Parenthetically, if you check her lower back in the picture above, you’ll see some tufts of white hair. She may have some scarring there, which could explain why she’s protective of her backside. However, it’s equally likely that she’s just going through some heavy shedding. We’re currently in a heatwave and temperatures in that room are routinely hitting in the upper 80s and lower 90s.

Anyway, on Wednesday evening, she decided she needed to supervise the box cleaning. You can see a corner of the box at the lower left of the picture to give you a sense of how close she was to me.

I don’t think she was pleased.

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But the box did get cleaned without any hissing–from either of us–and without any sign that she wanted to retreat to her safe places.

There are plenty of milestones remaining, but we’re very pleased to see her passing this one.

Next up: either coming out of the cage to explore the room, or eating with us present on a regular basis. We’ve seen both paths before, and we’re curious to see which way she goes.

It’s That Time Again

If you were expecting some commentary on the state of the world, sorry. I got nothing for you today. No insights that hundreds of other people haven’t already broadcast. All I can say is that I don’t think the current unrest is the end of America, nor do I think it’s a minor blip that will quickly be forgotten. The truth, as it so often does, lies somewhere between.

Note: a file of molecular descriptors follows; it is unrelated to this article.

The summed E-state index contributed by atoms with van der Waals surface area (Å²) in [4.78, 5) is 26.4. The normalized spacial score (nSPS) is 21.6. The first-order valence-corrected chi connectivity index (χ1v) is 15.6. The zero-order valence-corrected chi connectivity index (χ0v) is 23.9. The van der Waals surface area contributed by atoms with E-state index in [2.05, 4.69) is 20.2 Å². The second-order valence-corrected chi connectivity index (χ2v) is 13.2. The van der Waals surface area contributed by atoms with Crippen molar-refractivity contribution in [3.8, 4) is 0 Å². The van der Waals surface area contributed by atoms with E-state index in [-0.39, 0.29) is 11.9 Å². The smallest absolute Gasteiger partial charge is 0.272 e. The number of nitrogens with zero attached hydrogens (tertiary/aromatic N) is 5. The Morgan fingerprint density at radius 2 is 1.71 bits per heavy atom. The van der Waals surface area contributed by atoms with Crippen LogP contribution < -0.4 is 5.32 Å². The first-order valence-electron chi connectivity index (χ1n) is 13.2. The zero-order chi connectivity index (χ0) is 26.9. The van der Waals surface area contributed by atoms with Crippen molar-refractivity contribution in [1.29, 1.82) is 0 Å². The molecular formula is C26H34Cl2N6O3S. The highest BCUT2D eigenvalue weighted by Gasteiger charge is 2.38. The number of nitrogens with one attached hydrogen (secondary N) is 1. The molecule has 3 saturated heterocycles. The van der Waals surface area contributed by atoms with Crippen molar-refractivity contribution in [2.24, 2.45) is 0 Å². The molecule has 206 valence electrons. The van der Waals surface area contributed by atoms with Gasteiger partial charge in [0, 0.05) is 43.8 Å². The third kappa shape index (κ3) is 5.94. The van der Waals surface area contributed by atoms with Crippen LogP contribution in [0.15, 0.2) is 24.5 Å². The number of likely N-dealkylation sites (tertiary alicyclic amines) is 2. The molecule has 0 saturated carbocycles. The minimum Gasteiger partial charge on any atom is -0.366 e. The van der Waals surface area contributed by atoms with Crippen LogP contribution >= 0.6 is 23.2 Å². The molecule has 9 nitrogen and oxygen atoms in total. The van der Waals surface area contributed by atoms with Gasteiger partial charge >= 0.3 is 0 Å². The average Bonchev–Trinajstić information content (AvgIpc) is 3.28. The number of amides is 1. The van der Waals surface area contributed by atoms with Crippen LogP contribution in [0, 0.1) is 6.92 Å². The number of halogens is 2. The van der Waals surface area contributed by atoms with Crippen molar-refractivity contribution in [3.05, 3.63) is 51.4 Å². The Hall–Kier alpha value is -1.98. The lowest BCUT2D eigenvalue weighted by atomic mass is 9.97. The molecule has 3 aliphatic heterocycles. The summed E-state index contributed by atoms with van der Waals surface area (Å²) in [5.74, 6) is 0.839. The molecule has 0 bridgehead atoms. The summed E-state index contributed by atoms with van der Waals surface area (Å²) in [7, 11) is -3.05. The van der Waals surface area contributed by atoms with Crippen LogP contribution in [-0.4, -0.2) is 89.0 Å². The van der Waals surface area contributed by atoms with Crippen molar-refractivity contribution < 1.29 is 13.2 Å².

And right now, I’m doing my best to stay safe and healthy, and getting on with my life.

Which, at the moment, includes babbling about my latest toy.

Looking back into my archive, I see that five and a half years ago, I shared some thoughts about my new Nexus 9 tablet. That nine-inch wonder replaced my defunct Nexus 7.

At the time, I said that I had some qualms, mostly around the size and weight of the device. It was too heavy to use in transit, a bit too large for comfortable reading, and perhaps a smidgen too small for comfortably watching videos.

As it turned out, I was right about the first two, and wrong about the third. When I was able to move my reading to another device–at various times, the Amazon Fire tablet, the Windows tablet, and the ebook reader–I didn’t hesitate. But video was just fine on the Nexus, and I often watched ballgames on it. And the size–that inch or so smaller than the iPad–made it quite comfortable for the card and word games I favor.

Jump ahead to today and the Nexus is on the decline. The screen is still fine and the weight hasn’t changed, but the battery is losing capacity rapidly. As recently as the beginning of the year, I could get four or five days of use on a charge. Now I have to charge it nearly every night.